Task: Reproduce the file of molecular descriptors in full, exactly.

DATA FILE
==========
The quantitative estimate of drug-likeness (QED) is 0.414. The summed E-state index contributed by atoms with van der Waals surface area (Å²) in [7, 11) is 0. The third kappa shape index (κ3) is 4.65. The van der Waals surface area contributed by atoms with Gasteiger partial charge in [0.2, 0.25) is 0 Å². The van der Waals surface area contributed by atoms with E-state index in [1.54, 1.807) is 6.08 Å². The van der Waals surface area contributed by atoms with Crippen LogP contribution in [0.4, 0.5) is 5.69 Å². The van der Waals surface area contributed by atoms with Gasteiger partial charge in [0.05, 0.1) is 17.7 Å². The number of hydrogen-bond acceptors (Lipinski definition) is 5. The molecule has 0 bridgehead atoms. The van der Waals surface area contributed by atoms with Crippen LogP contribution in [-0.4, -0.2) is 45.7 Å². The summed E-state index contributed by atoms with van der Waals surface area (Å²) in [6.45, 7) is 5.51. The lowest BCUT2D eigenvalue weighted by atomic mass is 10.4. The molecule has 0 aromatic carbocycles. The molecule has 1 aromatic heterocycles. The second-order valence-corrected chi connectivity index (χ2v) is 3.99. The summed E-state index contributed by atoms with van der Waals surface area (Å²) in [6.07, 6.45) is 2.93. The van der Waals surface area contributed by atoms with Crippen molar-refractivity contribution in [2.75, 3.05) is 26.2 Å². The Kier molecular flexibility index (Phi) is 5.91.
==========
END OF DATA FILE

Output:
The quantitative estimate of drug-likeness (QED) is 0.414. The summed E-state index contributed by atoms with van der Waals surface area (Å²) in [7, 11) is 0. The third kappa shape index (κ3) is 4.65. The van der Waals surface area contributed by atoms with Gasteiger partial charge in [0.2, 0.25) is 0 Å². The van der Waals surface area contributed by atoms with E-state index in [1.54, 1.807) is 6.08 Å². The van der Waals surface area contributed by atoms with Crippen LogP contribution in [0.4, 0.5) is 5.69 Å². The van der Waals surface area contributed by atoms with Gasteiger partial charge in [0.05, 0.1) is 17.7 Å². The number of hydrogen-bond acceptors (Lipinski definition) is 5. The molecule has 0 bridgehead atoms. The van der Waals surface area contributed by atoms with Crippen LogP contribution in [-0.4, -0.2) is 45.7 Å². The summed E-state index contributed by atoms with van der Waals surface area (Å²) in [6.45, 7) is 5.51. The lowest BCUT2D eigenvalue weighted by atomic mass is 10.4. The molecule has 0 aromatic carbocycles. The molecule has 1 aromatic heterocycles. The second-order valence-corrected chi connectivity index (χ2v) is 3.99. The summed E-state index contributed by atoms with van der Waals surface area (Å²) in [6.07, 6.45) is 2.93. The van der Waals surface area contributed by atoms with Crippen molar-refractivity contribution in [2.75, 3.05) is 26.2 Å². The Kier molecular flexibility index (Phi) is 5.91.